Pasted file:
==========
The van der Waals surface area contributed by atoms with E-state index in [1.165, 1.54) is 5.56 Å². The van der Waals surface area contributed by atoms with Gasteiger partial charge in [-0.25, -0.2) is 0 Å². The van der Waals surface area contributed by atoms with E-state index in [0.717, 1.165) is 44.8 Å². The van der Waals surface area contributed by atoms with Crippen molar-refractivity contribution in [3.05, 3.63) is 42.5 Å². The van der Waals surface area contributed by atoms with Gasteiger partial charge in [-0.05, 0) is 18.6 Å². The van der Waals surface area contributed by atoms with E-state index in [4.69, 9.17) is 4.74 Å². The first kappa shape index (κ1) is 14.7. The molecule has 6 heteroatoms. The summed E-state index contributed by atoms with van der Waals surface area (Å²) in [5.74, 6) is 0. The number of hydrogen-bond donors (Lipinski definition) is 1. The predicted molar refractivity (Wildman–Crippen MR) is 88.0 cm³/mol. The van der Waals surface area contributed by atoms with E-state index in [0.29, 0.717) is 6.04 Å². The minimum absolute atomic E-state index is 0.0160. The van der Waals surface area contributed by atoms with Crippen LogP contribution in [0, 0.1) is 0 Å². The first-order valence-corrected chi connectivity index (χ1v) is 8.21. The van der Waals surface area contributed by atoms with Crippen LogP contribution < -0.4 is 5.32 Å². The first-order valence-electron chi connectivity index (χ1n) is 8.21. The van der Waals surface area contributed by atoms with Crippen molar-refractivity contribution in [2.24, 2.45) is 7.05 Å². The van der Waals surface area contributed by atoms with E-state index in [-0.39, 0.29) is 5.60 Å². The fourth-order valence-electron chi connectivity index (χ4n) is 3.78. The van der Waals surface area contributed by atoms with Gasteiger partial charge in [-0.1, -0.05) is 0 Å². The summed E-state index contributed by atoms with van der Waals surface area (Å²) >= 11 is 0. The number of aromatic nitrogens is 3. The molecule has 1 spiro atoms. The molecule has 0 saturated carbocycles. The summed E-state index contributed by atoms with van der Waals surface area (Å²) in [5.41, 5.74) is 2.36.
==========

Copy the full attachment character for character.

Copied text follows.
The van der Waals surface area contributed by atoms with E-state index in [1.165, 1.54) is 5.56 Å². The van der Waals surface area contributed by atoms with Gasteiger partial charge in [-0.25, -0.2) is 0 Å². The van der Waals surface area contributed by atoms with E-state index in [0.717, 1.165) is 44.8 Å². The van der Waals surface area contributed by atoms with Crippen molar-refractivity contribution in [3.05, 3.63) is 42.5 Å². The van der Waals surface area contributed by atoms with Gasteiger partial charge in [-0.05, 0) is 18.6 Å². The van der Waals surface area contributed by atoms with E-state index in [4.69, 9.17) is 4.74 Å². The first kappa shape index (κ1) is 14.7. The molecule has 6 heteroatoms. The summed E-state index contributed by atoms with van der Waals surface area (Å²) in [5.74, 6) is 0. The number of hydrogen-bond donors (Lipinski definition) is 1. The predicted molar refractivity (Wildman–Crippen MR) is 88.0 cm³/mol. The van der Waals surface area contributed by atoms with E-state index in [0.29, 0.717) is 6.04 Å². The minimum absolute atomic E-state index is 0.0160. The van der Waals surface area contributed by atoms with Crippen LogP contribution in [0, 0.1) is 0 Å². The first-order valence-corrected chi connectivity index (χ1v) is 8.21. The van der Waals surface area contributed by atoms with Crippen LogP contribution < -0.4 is 5.32 Å². The first-order valence-electron chi connectivity index (χ1n) is 8.21. The van der Waals surface area contributed by atoms with Crippen molar-refractivity contribution in [2.24, 2.45) is 7.05 Å². The van der Waals surface area contributed by atoms with E-state index in [-0.39, 0.29) is 5.60 Å². The fourth-order valence-electron chi connectivity index (χ4n) is 3.78. The van der Waals surface area contributed by atoms with Gasteiger partial charge in [-0.1, -0.05) is 0 Å². The summed E-state index contributed by atoms with van der Waals surface area (Å²) >= 11 is 0. The number of aromatic nitrogens is 3. The molecule has 1 spiro atoms. The molecule has 0 saturated carbocycles. The summed E-state index contributed by atoms with van der Waals surface area (Å²) in [5.41, 5.74) is 2.36.